2.50
Hdl Handle:
http://hdl.handle.net/10029/7166
Title:
Brain stem and cerebellar hyperintense lesions in migraine.
Authors:
Kruit, Mark C; Launer, Lenore J; Ferrari, Michel D; Buchem, Mark A van
Abstract:
BACKGROUND AND PURPOSE: Migraineurs are at increased risk of cerebellar infarcts and supratentorial white matter lesions. The prevalence, frequency, and distribution of infratentorial hyperintense lesions in migraine are unknown. METHODS: Migraineurs with aura (n=161), without aura (n=134), and controls (n=140) from a population-based sample of adults (30 to 60 years of age) were evaluated with MRI. RESULTS: Infratentorial hyperintensities were identified in 13 of 295 (4.4%) migraineurs and in 1 of 140 (0.7%) controls (P=0.04). Twelve cases had hyperintensities, mostly bilaterally, in the dorsal basis pontis. Those with infratentorial hyperintensities also had supratentorial white matter lesions more often. CONCLUSIONS: We found an increased prevalence of infratentorial (mostly pontine) hyperintensities in migraineurs from the general population. This extends the knowledge about vulnerable brain regions and type of lesions in migraine brains. A hemodynamic ischemic pathogenesis is likely, but further research is needed.
Citation:
Stroke 2006, 37(4):1109-12
Issue Date:
1-Apr-2006
URI:
http://hdl.handle.net/10029/7166
DOI:
10.1161/01.STR.0000206446.26702.e9
PubMed ID:
16497982
Type:
Article
Language:
en
ISSN:
1524-4628
Appears in Collections:
Public Health and Health Care

Full metadata record

DC FieldValue Language
dc.contributor.authorKruit, Mark C-
dc.contributor.authorLauner, Lenore J-
dc.contributor.authorFerrari, Michel D-
dc.contributor.authorBuchem, Mark A van-
dc.date.accessioned2007-01-10T11:06:27Z-
dc.date.available2007-01-10T11:06:27Z-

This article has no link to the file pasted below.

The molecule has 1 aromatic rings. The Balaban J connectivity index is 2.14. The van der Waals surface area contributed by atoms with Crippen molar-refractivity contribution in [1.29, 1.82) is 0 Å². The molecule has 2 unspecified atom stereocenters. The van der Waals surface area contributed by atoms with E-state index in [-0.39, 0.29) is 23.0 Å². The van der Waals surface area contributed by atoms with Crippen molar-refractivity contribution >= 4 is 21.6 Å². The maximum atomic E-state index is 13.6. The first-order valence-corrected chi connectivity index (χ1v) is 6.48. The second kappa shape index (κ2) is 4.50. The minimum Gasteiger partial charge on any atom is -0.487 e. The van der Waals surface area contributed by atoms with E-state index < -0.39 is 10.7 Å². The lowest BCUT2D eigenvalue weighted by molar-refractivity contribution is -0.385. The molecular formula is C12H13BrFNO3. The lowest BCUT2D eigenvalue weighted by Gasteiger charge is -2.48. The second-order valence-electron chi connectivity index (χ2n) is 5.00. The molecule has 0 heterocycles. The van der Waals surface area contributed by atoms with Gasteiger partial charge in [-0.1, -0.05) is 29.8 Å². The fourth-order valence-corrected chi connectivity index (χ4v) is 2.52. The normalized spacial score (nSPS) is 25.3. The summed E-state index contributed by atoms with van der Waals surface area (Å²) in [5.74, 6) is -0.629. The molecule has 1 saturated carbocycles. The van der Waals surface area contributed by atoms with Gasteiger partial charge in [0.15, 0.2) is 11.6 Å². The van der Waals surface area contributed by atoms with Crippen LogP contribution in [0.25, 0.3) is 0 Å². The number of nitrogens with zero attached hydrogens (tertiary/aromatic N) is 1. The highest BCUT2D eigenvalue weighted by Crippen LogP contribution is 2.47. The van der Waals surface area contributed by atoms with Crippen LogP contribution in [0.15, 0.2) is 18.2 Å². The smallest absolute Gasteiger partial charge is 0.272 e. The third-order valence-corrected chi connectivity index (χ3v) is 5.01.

dc.date.issued2006-04-01-
dc.identifier.citationStroke 2006, 37(4):1109-12en
dc.identifier.issn1524-4628-
dc.identifier.pmid16497982-
dc.identifier.doi10.1161/01.STR.0000206446.26702.e9-
dc.identifier.urihttp://hdl.handle.net/10029/7166-
dc.description.abstractBACKGROUND AND PURPOSE: Migraineurs are at increased risk of cerebellar infarcts and supratentorial white matter lesions. The prevalence, frequency, and distribution of infratentorial hyperintense lesions in migraine are unknown. METHODS: Migraineurs with aura (n=161), without aura (n=134), and controls (n=140) from a population-based sample of adults (30 to 60 years of age) were evaluated with MRI. RESULTS: Infratentorial hyperintensities were identified in 13 of 295 (4.4%) migraineurs and in 1 of 140 (0.7%) controls (P=0.04). Twelve cases had hyperintensities, mostly bilaterally, in the dorsal basis pontis. Those with infratentorial hyperintensities also had supratentorial white matter lesions more often. CONCLUSIONS: We found an increased prevalence of infratentorial (mostly pontine) hyperintensities in migraineurs from the general population. This extends the knowledge about vulnerable brain regions and type of lesions in migraine brains. A hemodynamic ischemic pathogenesis is likely, but further research is needed.en
dc.format.extent261550 bytes-
dc.format.mimetypeapplication/pdf-
dc.language.isoenen
dc.titleBrain stem and cerebellar hyperintense lesions in migraine.en
dc.typeArticleen
dc.format.digYES-

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